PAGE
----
I was born in Dallas and my family has been in the Dallas area since the early 1800s. But when I was nine we moved to Houston so that’s what I consider my hometown. Sure, Dallas may be in my ancestral lineage but it’s Houston that makes my heart explode.
For some reason, however, as much as I adore Houston I feel that it doesn’t get the respect and love that it deserves. My friends at the Houston Press and the Chronicle , as well as a host of Houston–based food and chef bloggers, do an excellent job of sharing the bounty of this diverse city with the wide world. But I wanted to say a few things as well, so here are five reasons why I love Houston and why you should, too.
Gracious hospitality: When I mentioned on Twitter my plans to come to Houston, in less then five minutes my email box was chock full of invitations from people I had only conversed with online but had never met in person. I was floored. As I was coming home for Christmas, most of my time was occupied with family, but I was able to accept a couple of these generous offers to make new friends.
I had corresponded with Andrea Lazar and Monica Pope about eating at their restaurant T’afia, so the first night I was home Mom and I drove into the city from the suburbs for a night on the town. It was well worth the trip as we were served an exquisite meal comprised of in-season, local ingredients—we were blown away by how creative Monica was with root vegetables and citrus, not to mention the pairing of goat cheese with a beet brownie. But what made this meal extra special was Monica’s attention to us and every other diner—it made fine dining as comfortable as eating at home.
I also had the opportunity to have dinner at the excellent Hugo’s with Anvil proprietor and sustainable rancher Morgan F. Weber and his lovely wife Stacey, which we followed with a dessert tasting by genius pastry chef Plinio Sandalio of Textile. Because we’re all Texans, Plinio chose our great state as the theme of the tasting, with treats such as corny dogs with mustard ice cream, apple and cheddar hot pockets and Texas toast pain perdu with bacon ice cream, among other mind-blowingly brilliant sweets. And while the desserts made me happy, what I’ll remember most about the evening was the warmth that comes from good conversation and generosity of spirit. My only regret was that I couldn’t stay in town longer to meet more Houstonians.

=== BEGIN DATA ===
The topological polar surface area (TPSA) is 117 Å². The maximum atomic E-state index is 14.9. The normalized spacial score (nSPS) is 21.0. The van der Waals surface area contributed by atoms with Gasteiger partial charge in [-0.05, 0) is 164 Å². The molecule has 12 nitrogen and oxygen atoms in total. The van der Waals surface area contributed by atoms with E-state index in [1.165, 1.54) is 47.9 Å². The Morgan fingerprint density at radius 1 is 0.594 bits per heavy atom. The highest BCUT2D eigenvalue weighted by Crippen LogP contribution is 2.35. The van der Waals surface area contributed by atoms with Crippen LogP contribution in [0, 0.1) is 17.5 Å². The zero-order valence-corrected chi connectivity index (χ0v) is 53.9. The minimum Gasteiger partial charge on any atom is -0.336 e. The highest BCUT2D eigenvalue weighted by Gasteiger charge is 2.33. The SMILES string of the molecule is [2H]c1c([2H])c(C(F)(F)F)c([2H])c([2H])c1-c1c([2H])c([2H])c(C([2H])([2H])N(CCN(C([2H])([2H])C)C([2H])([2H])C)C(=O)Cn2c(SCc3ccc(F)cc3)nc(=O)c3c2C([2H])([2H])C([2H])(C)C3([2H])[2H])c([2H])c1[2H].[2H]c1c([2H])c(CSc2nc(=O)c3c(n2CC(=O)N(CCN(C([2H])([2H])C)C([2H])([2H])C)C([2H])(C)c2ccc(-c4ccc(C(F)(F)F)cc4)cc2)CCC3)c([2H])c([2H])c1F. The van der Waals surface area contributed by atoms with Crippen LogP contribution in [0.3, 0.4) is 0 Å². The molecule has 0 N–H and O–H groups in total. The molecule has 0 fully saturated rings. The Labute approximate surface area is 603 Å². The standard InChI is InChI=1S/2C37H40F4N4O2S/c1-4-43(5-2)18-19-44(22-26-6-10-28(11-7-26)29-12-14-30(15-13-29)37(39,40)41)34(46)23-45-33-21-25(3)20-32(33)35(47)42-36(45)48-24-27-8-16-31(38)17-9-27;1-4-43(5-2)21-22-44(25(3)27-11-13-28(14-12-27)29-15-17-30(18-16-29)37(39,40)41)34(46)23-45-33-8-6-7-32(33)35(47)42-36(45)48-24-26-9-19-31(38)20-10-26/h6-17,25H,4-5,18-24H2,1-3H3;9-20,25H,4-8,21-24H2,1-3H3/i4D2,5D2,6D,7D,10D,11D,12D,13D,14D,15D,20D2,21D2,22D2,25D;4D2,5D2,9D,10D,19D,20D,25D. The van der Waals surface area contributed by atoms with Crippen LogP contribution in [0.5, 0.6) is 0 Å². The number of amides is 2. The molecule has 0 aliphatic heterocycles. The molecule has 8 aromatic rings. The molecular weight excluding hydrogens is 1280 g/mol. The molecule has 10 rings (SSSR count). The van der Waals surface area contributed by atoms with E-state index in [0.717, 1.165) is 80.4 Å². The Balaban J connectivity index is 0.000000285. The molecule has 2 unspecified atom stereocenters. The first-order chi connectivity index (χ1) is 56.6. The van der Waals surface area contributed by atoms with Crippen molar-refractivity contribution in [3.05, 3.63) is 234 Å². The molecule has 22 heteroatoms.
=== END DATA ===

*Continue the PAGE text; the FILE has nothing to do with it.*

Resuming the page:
Canino Market: Whenever I go home, a trip to Fiesta is a must with its ample supply of Mexican groceries and the vendors outside selling Mexican corn on the cob and bacon-wrapped Sonoran hot dogs. But this trip I also trekked over to the Canino Market for the first time and I fell in love with this Mexican fresh-ingredient heaven. When you first enter, the space is airy and open but the produce isn’t very exciting. Don’t worry, keep going and you’ll soon find yourself in the outside back area where all the fun stuff lives. Stacked tall are a wide array of chiles—both dried and fresh—baby tomatillos the size of raspberries, cactus pads, hibiscus flowers, dried homily and mole pastes, to name just a few of the things I saw for sale. It’s also a great place to practice your Spanish. And if you love fresh Mexican pastries, head across the street to El Bolillo Bakery, where they sell the namesake bread as well as a huge selection of conchas, empanadas, bizcochos and other pan dulces.